The Daily Camera further noted that "[w]hile Berens said he was just trying 'keep in the spirit' of the requirements to report gifts and other benefits, critics point to the disclosure as proof he violated a recently enacted bill that bars lawmakers from accepting cash gifts." The article was referring to Senate Bill 51 -- enacted in June -- which prohibits "certain public officials from accepting monetary gifts."

Following news reports detailing Berens's acceptance of the prize money, Suguna Narayan, a University of Colorado student and Broomfield resident, wrote a letter to the editor criticizing Berens that was published October 25 in the Broomfield Enterprise. Narayan's letter, in part, stated that "Berens accepted a $20,000 cash prize from the Colorado Oil and Gas Association at the association's recently held golf tournament, violating Senate Bill 51, which prohibits legislators from accepting cash donations greater than $50." She added, "If Berens is so thoughtless of morality and our laws in such a clearly unethical affair, how can he be trusted to make judgments on statewide policy issues such as education or health care?"

Following the publication of Narayan's letter, Berens, according to the November 1 News article, "filed a complaint with the Adams County District Attorney's office that a letter writer and a local newspaper may have violated a state law that prohibits false statements about a candidate." The News further reported:

Berens did not return repeated calls Tuesday. But in a letter to the editor that was published in the Broomfield Enterprise on Oct. 27, he indicated his reasons for his action.

"Wednesday's Broomfield Enterprise printed a letter from a 19-year-old woman who stated I broke state laws," he wrote.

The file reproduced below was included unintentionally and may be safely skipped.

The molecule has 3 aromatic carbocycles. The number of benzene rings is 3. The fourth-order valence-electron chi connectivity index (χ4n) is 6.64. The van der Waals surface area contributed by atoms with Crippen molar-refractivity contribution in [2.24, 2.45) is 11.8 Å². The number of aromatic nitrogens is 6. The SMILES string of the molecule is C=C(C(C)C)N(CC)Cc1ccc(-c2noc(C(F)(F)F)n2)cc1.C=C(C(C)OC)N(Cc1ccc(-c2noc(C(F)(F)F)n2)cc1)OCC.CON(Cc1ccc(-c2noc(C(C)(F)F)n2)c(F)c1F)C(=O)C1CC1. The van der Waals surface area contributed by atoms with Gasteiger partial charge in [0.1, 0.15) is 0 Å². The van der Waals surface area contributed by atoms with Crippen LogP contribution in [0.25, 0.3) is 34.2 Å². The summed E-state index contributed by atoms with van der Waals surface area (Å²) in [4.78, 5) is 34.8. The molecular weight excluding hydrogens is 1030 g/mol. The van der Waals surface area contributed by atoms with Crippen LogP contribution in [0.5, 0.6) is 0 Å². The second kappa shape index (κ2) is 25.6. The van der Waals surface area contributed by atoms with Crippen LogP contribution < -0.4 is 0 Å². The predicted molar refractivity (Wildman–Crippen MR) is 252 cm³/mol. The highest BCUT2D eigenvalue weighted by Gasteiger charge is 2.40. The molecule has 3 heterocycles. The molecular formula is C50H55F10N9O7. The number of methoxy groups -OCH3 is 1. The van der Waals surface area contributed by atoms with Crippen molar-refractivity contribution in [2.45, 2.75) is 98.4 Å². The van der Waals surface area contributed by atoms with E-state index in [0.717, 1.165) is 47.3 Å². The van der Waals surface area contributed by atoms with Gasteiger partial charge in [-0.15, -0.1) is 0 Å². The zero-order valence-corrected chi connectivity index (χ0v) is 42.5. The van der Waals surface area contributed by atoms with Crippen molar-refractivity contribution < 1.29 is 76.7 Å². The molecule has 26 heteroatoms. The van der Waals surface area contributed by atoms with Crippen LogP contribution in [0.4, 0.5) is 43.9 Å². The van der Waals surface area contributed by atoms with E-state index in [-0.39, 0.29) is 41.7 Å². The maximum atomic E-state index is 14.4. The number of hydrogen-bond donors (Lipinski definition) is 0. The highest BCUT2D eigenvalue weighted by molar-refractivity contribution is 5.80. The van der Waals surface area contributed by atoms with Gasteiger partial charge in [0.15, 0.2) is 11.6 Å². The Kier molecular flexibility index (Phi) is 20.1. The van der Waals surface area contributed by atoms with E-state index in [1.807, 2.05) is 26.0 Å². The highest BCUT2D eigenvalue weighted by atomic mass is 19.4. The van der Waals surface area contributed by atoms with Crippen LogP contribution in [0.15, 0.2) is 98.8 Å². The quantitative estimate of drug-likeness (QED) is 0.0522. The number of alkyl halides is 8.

The woman criticized Berens for accepting a $20,000 golf prize this August.

"I haven't (broken laws)," Berens wrote. "I filed this criminal complaint with the DA's office stating that those responsible for writing and printing this statement broke Colorado criminal law CRS 1-13-109."

Under that law, it is a Class 2 misdemeanor for a person to "knowingly make, publish, broadcast, or circulate, or cause to make, publish, broadcast or circulate any letter, circular, advertisement or poster or any other communication, any false statement designed to affect the vote relating to any candidate for election for public office."

Similarly, the Daily Camera reported on October 27, "Rep. Bill Berens notified the 17th Judicial District Attorney's office Thursday that he plans to file a complaint against the Broomfield Enterprise for printing a letter to the editor that accused him of violating state law." The same article also noted that "Berens claimed the Enterprise, a sister paper of the Daily Camera, was in violation of a state law that prohibits the publication, broadcast or circulation of a false or reckless statement designed to affect the vote on any issue or candidate."